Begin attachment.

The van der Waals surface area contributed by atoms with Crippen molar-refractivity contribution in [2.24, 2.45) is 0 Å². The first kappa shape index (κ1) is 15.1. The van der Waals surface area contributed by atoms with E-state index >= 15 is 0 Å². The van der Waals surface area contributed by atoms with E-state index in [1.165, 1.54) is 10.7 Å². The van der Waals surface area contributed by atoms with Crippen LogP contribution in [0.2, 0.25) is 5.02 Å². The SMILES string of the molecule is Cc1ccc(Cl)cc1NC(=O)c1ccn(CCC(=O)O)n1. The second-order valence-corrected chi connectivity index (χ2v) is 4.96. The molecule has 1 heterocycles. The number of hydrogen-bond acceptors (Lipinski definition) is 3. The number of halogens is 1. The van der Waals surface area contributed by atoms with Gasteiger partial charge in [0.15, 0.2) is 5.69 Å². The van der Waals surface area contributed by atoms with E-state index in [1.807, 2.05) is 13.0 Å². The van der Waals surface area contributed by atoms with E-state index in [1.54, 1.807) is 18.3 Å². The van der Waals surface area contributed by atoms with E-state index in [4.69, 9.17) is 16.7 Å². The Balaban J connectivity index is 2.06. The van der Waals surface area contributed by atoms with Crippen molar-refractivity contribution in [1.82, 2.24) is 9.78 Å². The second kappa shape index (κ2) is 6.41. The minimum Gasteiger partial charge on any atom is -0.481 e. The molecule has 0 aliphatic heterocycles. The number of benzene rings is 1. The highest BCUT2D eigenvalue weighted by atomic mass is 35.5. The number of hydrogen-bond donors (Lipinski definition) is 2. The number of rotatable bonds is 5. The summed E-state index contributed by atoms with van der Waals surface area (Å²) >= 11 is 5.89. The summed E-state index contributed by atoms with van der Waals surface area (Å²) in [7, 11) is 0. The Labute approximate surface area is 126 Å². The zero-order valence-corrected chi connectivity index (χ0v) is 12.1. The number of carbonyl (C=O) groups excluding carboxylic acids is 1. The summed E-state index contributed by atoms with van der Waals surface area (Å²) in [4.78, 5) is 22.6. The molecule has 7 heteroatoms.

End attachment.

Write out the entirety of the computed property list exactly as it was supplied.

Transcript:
The van der Waals surface area contributed by atoms with Crippen molar-refractivity contribution in [2.24, 2.45) is 0 Å². The first kappa shape index (κ1) is 15.1. The van der Waals surface area contributed by atoms with E-state index >= 15 is 0 Å². The van der Waals surface area contributed by atoms with E-state index in [1.165, 1.54) is 10.7 Å². The van der Waals surface area contributed by atoms with Crippen LogP contribution in [0.2, 0.25) is 5.02 Å². The SMILES string of the molecule is Cc1ccc(Cl)cc1NC(=O)c1ccn(CCC(=O)O)n1. The second-order valence-corrected chi connectivity index (χ2v) is 4.96. The molecule has 1 heterocycles. The number of hydrogen-bond acceptors (Lipinski definition) is 3. The number of halogens is 1. The van der Waals surface area contributed by atoms with Gasteiger partial charge in [0.15, 0.2) is 5.69 Å². The van der Waals surface area contributed by atoms with E-state index in [1.807, 2.05) is 13.0 Å². The van der Waals surface area contributed by atoms with E-state index in [1.54, 1.807) is 18.3 Å². The van der Waals surface area contributed by atoms with E-state index in [4.69, 9.17) is 16.7 Å². The Balaban J connectivity index is 2.06. The van der Waals surface area contributed by atoms with Crippen molar-refractivity contribution in [1.82, 2.24) is 9.78 Å². The second kappa shape index (κ2) is 6.41. The minimum Gasteiger partial charge on any atom is -0.481 e. The molecule has 0 aliphatic heterocycles. The number of benzene rings is 1. The highest BCUT2D eigenvalue weighted by atomic mass is 35.5. The number of hydrogen-bond donors (Lipinski definition) is 2. The number of rotatable bonds is 5. The summed E-state index contributed by atoms with van der Waals surface area (Å²) >= 11 is 5.89. The summed E-state index contributed by atoms with van der Waals surface area (Å²) in [7, 11) is 0. The Labute approximate surface area is 126 Å². The zero-order valence-corrected chi connectivity index (χ0v) is 12.1. The number of carbonyl (C=O) groups excluding carboxylic acids is 1. The summed E-state index contributed by atoms with van der Waals surface area (Å²) in [4.78, 5) is 22.6. The molecule has 7 heteroatoms.